Jenny Kukucka Memorial Public Service Award 2006: Caleb Reynolds

Our next award has a very special place in the crew’s history. It was named for a crew member killed in a car accident in October 2004. She wasn’t wearing a seat belt. Her death drove the crew to carry out a comprehensive driving safety campaign at three schools last spring. Our first award was presented to Tok Kim, who coordinated the safety campaign. For this year’s award, we checked everyone’s participation in service activities – Tok kept a record – and then looked for the crew member whose attitude about service also matched his or her deeds. Please help me congratulate this year’s winner, Caleb Reynolds.

First, i want to say that while Caleb was chosen, there easily could have been several people up here. This crew has recorded an extraordinary year of public service, beginning with the finishing of the crew DVD for the council last august and ending with providing habitat meals. In between we helped provide parking for the Columbia kennel club dog show, helped park cars and raise walls for habitat for humanity, collected can goods for scouting for food, emptied a truck full of pumpkins and helped sell them for our sponsor church, collected hurricane Katrina relief, and went store to store to buy cigarettes as part of the youth tobacco prevention campaign.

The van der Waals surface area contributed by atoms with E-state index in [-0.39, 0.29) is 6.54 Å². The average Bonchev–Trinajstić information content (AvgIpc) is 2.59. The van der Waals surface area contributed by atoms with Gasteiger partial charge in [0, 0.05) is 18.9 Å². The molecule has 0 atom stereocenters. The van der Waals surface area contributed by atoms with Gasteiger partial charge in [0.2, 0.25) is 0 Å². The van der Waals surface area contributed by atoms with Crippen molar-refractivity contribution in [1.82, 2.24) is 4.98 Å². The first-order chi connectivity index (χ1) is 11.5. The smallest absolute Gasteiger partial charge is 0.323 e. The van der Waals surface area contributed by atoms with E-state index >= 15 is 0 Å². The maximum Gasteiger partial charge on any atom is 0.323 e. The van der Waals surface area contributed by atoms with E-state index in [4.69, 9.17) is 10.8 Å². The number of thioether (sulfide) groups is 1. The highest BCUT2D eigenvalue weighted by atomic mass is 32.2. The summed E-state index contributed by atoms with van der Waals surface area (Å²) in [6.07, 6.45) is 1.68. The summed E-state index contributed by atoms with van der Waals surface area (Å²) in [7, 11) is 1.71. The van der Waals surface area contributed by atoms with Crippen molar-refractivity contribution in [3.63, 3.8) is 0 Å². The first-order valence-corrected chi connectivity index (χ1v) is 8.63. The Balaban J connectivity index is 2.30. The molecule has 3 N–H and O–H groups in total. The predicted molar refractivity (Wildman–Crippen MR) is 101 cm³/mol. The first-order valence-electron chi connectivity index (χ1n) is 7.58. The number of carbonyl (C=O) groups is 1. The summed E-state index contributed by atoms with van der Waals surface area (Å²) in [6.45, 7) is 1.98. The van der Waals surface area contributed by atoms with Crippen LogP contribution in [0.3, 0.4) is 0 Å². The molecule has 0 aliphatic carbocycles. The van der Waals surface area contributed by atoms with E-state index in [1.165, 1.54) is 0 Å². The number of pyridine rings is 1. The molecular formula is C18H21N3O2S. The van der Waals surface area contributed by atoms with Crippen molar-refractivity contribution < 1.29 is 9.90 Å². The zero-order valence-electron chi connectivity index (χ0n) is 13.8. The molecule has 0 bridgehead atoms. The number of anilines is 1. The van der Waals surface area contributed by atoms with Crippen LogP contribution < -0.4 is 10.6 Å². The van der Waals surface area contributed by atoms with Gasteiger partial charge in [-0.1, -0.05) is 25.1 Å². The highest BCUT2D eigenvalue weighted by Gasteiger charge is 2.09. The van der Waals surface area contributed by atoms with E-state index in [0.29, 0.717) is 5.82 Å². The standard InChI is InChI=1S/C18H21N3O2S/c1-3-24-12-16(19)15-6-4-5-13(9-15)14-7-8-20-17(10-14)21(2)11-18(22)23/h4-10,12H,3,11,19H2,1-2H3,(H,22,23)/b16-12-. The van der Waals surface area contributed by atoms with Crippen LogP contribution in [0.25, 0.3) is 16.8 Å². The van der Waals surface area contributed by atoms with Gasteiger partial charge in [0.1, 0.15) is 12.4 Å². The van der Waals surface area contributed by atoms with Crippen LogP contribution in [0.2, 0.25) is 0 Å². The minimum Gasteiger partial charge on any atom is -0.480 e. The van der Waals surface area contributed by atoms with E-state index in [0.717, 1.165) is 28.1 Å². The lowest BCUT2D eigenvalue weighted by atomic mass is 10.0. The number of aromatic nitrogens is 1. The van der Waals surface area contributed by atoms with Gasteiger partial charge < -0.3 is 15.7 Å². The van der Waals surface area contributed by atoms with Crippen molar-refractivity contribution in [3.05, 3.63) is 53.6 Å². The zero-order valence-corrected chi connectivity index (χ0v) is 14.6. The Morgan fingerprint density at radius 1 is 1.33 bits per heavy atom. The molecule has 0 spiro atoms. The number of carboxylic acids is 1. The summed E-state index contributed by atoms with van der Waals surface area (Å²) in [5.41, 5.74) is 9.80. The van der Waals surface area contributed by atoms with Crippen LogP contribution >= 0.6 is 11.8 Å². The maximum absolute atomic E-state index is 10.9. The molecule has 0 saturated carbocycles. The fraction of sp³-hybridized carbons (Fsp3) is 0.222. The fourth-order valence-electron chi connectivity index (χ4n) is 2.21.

Caleb was there for most of it and now ironically is vice president of administration, whose job it is to coordinate service projects.

You’ll notice that this plaque is bigger than the rest. There is a reason for that. Part of the venturing oath is a promise to help others. It’s also part of the venturing spirit. A willingness to think outside yourself. The best leaders are those who genuinely care for those they lead. A former scoutmaster friend of mine always used to end his letters with “the servant of all is the greatest of all.” i believe that.

Caleb has not come by this attitude without help. His older brother is nearing eagle and has received lots of accolades for his leadership of this crew. His father is a doctor and his mother a dedicated teacher. And Caleb, through his diabetes has understood the importance of the public working together to help others.

One other thing about Caleb. He smiles constantly, not just with his mouth but with his eyes. And he smiles even in the dreariest of service. When i asked Tok, last year’s recipient of this award, what came to mind when he thought about Caleb’s participation in service, he said his energy and enthusiasm. All of those qualities are important for a leader coaxing a group through service to others.

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